Tens of thousands of children in North Korea have been hit by the impact of a devastating drought, UNICEF warns. The UN agency says $18 million (16.6 million euros) worth of foreign aid is required.
Severe drought conditions in four agricultural provinces in the communist north have led to reduced food production and availability of safe drinking water, the UN humanitarian agency for mothers and children said Tuesday.
North Korean state media characterized last year's drought as the worst in a century. That claim has been hard to verify due to the isolated country's restrictions on foreign access though German food charity Welthungerhilfe has confirmed its severity.
But UNICEF says throughout drought-hit provinces, 25,000 children are suffering severe acute malnutrition and require immediate treatment. There has been a 72-percent increase in diarrhea among children under 5, the agency said.
"Lack of rain reduces access to clean water and undermines effective hygiene, putting children's lives at risk," Daniel Toole, UNICEF's regional director, said in a statement last July. "UNICEF has already received reports that the incidence of diarrhea - globally a leading cause of death among young children - has increased seriously in the first six months of 2015 in the drought-affected provinces."
North Korean crops fail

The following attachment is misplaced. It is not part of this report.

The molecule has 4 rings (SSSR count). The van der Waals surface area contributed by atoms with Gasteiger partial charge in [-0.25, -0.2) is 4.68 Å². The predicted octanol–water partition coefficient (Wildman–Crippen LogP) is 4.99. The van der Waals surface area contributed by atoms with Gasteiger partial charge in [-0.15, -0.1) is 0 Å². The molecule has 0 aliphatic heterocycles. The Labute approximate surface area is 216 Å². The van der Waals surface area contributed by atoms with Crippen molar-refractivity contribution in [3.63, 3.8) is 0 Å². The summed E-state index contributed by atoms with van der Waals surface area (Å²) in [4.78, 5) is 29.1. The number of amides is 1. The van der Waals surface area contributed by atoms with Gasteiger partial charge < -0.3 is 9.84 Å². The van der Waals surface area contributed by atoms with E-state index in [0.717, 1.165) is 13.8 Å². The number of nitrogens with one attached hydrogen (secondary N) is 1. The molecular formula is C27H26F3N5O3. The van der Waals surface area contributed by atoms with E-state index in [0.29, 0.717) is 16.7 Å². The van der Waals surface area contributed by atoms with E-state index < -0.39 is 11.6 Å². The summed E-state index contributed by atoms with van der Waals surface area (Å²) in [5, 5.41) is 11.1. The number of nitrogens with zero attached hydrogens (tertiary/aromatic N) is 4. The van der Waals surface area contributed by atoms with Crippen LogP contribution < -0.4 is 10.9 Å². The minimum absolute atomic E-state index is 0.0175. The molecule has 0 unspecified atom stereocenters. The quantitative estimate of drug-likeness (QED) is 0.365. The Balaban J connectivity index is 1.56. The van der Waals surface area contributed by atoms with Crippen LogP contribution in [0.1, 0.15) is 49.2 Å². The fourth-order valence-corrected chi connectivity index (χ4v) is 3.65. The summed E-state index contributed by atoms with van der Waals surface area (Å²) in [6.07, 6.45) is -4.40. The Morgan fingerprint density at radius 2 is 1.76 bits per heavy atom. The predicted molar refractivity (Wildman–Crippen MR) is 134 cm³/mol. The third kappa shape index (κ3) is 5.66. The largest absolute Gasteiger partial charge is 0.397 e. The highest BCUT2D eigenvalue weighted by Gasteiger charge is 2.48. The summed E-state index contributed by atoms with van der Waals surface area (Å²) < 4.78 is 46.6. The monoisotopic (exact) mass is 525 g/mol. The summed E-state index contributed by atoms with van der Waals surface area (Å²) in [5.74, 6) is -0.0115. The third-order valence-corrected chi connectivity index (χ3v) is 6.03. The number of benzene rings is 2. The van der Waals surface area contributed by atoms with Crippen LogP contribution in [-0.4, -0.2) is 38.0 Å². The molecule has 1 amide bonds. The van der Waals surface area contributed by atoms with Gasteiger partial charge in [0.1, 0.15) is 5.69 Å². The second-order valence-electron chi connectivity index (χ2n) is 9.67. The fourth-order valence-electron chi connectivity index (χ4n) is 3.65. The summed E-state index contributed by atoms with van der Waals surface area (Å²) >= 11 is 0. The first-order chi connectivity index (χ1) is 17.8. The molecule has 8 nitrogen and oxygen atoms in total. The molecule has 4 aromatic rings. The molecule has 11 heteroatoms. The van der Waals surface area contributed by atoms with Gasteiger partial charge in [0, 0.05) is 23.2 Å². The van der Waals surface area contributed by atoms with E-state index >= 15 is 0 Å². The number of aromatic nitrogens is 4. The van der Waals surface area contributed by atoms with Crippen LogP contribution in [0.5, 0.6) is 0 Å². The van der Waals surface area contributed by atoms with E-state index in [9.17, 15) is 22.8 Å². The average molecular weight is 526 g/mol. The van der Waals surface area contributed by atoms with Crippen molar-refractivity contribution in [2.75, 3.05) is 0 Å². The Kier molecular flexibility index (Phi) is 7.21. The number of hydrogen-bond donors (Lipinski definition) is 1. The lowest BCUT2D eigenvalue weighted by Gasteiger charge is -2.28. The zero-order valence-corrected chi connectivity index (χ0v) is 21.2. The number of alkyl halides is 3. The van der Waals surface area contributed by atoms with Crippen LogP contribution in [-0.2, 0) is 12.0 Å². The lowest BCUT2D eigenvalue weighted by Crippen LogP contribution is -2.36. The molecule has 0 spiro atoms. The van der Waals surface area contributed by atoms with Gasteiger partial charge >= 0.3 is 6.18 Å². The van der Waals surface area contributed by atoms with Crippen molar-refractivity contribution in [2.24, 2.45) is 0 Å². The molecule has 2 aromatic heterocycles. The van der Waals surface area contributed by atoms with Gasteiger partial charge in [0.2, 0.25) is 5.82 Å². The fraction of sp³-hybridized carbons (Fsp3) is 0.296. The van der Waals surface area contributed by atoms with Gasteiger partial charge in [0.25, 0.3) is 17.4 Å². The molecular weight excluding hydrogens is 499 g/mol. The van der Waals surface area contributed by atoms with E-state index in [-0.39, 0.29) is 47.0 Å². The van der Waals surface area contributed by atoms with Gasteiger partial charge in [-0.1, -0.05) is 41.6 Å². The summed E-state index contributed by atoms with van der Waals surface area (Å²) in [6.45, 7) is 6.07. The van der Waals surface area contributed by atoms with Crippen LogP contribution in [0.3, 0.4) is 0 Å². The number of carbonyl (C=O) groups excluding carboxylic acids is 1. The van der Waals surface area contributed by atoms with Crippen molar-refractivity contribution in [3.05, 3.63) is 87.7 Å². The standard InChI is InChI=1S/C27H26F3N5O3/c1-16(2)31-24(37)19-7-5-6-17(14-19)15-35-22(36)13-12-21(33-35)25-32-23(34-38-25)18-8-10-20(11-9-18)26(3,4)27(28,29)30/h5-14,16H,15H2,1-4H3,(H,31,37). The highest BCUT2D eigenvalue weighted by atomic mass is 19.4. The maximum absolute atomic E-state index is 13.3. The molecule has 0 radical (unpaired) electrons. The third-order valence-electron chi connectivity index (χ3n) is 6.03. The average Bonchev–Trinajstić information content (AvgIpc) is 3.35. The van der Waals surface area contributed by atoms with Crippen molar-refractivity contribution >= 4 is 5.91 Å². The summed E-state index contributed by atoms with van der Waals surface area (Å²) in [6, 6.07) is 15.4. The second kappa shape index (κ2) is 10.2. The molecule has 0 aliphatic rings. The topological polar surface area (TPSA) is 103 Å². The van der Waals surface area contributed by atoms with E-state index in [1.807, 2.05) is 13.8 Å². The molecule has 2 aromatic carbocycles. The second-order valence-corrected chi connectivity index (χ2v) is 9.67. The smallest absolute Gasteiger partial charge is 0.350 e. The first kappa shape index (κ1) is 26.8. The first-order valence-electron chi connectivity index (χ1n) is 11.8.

The third member of a dynasty that's ruled North Korea since partition, Kim Jong Un has been the Supreme Leader of the secretive Stalinist state since 2011
The North Korean government in August announced crop yields that had fallen more than 20 percent compared with the year before, the UN agency said.
The deteriorating situation would require $18 million in assistance funds, UNICEF said in a statement on Tuesday.
"There is a critical need to address the immediate and underlying causes of under-nutrition in order to promote child survival and development," UNICEF said.
That would break down to $8.5 million in assistance for nutrition, $5 million for clean water and sanitation and $4.5 million for health services.
El Nino phenomenon wreaks havoc on agriculture
That request is part of a larger appeal for destroyed crops across East Asia and the Pacific Rim blamed on the El Nino weather phenomenon as well as climate change.
"El Nino is peaking at the moment, and we expect the impacts to come up after the peak," said Krishna Krishnamurthy, a regional climate risk analyst for the World Food Program.
El Nino is a cyclical phenomenon caused by unusual warming of the Pacific Ocean. It triggers heavy rains and floods in South America and dry, scorching weather in Asia and East Africa over the course of about a year.
jar/msh (AP, Reuters)